Northern Lakes CMH has conducted a survey of the community every other year to assess attitudes and awareness levels of community members concerning Northern Lakes CMH as well as about mental health and disability issues.
Some of the responses are exactly what one would expect and give credence to the results overall. For example, people who personally know someone who has received treatment for a mental illness or developmental disability are more likely to be aware of Northern Lakes and know who to call if they knew a child experiencing a mental health crisis. Conversely, people who do not personally know someone with a mental illness or developmental disability tend to be not at all aware of Northern Lakes and do not know who to call for a child in crisis.
Positively, the survey indicates an increase in awareness of Northern Lakes CMH, with a 5% decrease in those “Not at All Aware” and a 5% increase in those “Very Aware,” since 2010. At the same time, the perception of the quality of services at Northern Lakes has also increased, with 55% rating Northern Lakes CMH services as Excellent or Above Average, compared to 53% in 2010. Likewise, ratings of below average or poor dropped in 2013. In 2010, 6.4% rated Northern Lakes services as below average or poor; in 2013, this percentage dropped to 2.3% as below average and 0% as poor.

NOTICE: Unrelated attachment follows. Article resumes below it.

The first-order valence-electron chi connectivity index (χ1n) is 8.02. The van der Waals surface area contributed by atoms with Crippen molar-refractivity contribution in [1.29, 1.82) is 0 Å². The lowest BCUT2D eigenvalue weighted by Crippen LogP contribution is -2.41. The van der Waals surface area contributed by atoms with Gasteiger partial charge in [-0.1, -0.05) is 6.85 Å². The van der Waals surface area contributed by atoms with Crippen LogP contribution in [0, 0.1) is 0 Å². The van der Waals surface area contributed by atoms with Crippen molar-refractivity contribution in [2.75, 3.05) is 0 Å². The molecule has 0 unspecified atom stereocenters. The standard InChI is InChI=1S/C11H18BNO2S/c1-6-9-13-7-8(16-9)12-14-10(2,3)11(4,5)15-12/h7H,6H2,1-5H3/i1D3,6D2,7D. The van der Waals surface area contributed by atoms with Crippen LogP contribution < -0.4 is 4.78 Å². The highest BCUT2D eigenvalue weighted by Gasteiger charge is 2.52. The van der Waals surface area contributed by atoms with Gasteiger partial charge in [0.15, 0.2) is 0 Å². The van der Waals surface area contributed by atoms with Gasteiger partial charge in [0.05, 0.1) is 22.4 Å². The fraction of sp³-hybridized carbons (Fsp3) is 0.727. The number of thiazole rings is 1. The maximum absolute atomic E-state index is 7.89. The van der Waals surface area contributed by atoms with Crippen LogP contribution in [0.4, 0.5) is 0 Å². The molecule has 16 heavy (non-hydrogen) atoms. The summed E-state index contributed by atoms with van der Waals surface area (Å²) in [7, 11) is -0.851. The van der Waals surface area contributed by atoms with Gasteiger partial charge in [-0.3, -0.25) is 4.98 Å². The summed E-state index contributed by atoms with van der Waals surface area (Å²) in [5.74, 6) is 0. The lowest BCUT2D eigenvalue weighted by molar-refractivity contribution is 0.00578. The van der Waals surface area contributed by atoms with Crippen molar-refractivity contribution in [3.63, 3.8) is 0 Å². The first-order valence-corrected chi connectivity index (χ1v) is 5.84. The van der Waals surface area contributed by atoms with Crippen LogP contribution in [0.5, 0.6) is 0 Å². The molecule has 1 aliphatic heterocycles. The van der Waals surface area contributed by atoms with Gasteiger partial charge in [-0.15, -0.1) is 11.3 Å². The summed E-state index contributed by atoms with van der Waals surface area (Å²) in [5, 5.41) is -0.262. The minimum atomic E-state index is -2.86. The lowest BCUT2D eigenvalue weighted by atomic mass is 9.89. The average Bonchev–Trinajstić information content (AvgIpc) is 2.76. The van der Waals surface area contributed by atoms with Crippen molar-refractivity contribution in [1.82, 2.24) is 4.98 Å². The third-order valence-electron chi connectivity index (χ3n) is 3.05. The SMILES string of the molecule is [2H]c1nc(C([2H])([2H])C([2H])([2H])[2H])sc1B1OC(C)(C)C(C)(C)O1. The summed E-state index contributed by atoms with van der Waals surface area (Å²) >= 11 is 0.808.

The survey indicates we continue to have a very supportive community but a slight slippage overall has occurred in respondents’ belief in recovery and community treatment, with a slight increase in stigma-related attitudes. For example, in 2010, 90% agreed that treatment in the community, instead of in an institution, is good, compared to 86% in 2013. In 2010, 95% believed that treatment can help people with mental illness lead normal lives, compared to 88% in 2013. While national and state data are not available for 2013, one may speculate that the number of national tragedies involving mass shootings in the media during 2013 contributed to this change in attitudes, with a lessening strength in belief in recovery overall. (In addition, just prior to and during the week the telephone survey was conducted, there was media coverage of a local incident.)
We believe that anti-stigma and community education initiatives are more important now than ever and the practical implications are that the organization should increase focus on these issues as resources allow.
To learn more, view the documents below: